First report of Eutypella parasitica causing cankers on field maple (Acer campestre) in Croatia
N. Ogris 1*, D. Diminic 2, B. Piškur 1 and H. Kraigher 1
1 Slovenian Forestry Institute (SFI), Vecna pot 2, 1000 Ljubljana, Slovenia
2 University of Zagreb, Faculty of Forestry, Svetošimunska 25, 10002 Zagreb, Croatia
Accepted: 15 Jan 2008
In September 2007, a survey for Eutypella parasitica was performed in Croatia along the border with Slovenia, since a risk assessment showed more than half of Croatia to be at high risk for E. parasitica establishment (Ogris et al., 2006). In PriÅ¡lin, less than 1 km from the border with Slovenia, 13 field maples (Acer campestre) showing characteristic symptoms of Eutypella canker of maple were found. Two trees showed young infection (Fig. 1A), nine had old cankers where bark remained in place except at the centre of the canker (Fig. 1B), and two trees had already snapped due to the progress of the disease (Fig. 1C).
Extensive perithecia were always present on older parts of the cankers (Fig. 2A), with necks up to 2 mm long and poorly developed stroma. White-to-light cream coloured mycelial fans were present in the bark (Fig. 2B). Ascospores measured 8.4 (6.0-11.8) x 2.8 (1.9-3.9) µm and asci 78 (65-96) x 7.2 (5.9-9.3) µm. The perithecial body measured 0.64 (0.44-0.77) x 0.51 (0.33-0.71) mm. Morphological identification of E. parasitica was confirmed by PCR using E. parasitica specific primers EpR and EpF (PiÅ¡kur et al., 2007). A fragment of the expected size was successfully amplified from an isolate of E. parasitica obtained at PriÅ¡lin, Croatia. Surprisingly, Eutypella canker was found only on A. campestre but not on A. pseudoplatanus, which was growing abundantly near the infected area. Acer campestre was only recently recognized as a new host to Eutypella canker (Ogris et al., 2005).The disease is distributed in a continuous area in Slovenia and Croatia. In the previous report of the establishment of E. parasitica in Slovenia (Jurc et al., 2006), Koch's postulates were not completed at the time of publication due to the length of time required for disease symptoms to develop. Here we report completion of Koch's postulates performed with the E. parasitica isolate (SFI, Accession No. 34), obtained in Slovenia in 2005. Mycelial plugs (8 mm diameter) were taken from a 12-day old culture growing on malt extract agar (MEA) and placed on the wounded maple twigs. After 11 months, control wounds, inoculated with sterile MEA plugs, healed, but E. parasitica-inoculated wounds showed lesions in the bark and wood discoloration. The fungus was successfully re-isolated from the infected parts in bark and wood. This is the first report of the establishment of E. parasitica in Croatia.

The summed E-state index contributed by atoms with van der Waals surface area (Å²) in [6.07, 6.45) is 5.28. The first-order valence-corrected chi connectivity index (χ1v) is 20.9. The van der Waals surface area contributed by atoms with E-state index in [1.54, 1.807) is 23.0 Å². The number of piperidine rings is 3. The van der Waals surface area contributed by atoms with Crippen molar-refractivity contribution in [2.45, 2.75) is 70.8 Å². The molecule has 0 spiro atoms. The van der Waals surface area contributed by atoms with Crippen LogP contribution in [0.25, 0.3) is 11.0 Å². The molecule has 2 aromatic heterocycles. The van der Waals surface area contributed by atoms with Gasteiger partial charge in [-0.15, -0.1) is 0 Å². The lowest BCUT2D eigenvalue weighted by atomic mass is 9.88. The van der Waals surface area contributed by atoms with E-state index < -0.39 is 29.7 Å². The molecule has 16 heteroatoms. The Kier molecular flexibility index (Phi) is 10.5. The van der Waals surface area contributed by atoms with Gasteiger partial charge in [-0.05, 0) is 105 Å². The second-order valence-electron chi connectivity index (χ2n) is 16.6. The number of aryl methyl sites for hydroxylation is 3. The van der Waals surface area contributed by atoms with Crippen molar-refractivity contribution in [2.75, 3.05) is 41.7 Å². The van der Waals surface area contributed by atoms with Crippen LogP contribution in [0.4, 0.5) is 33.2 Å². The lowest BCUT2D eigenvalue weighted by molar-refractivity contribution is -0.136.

The authors are thankful to Hrvatske Å¡ume Ltd. for their help at surveying for Eutypella canker of maple in Croatia.
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©2008 The Authors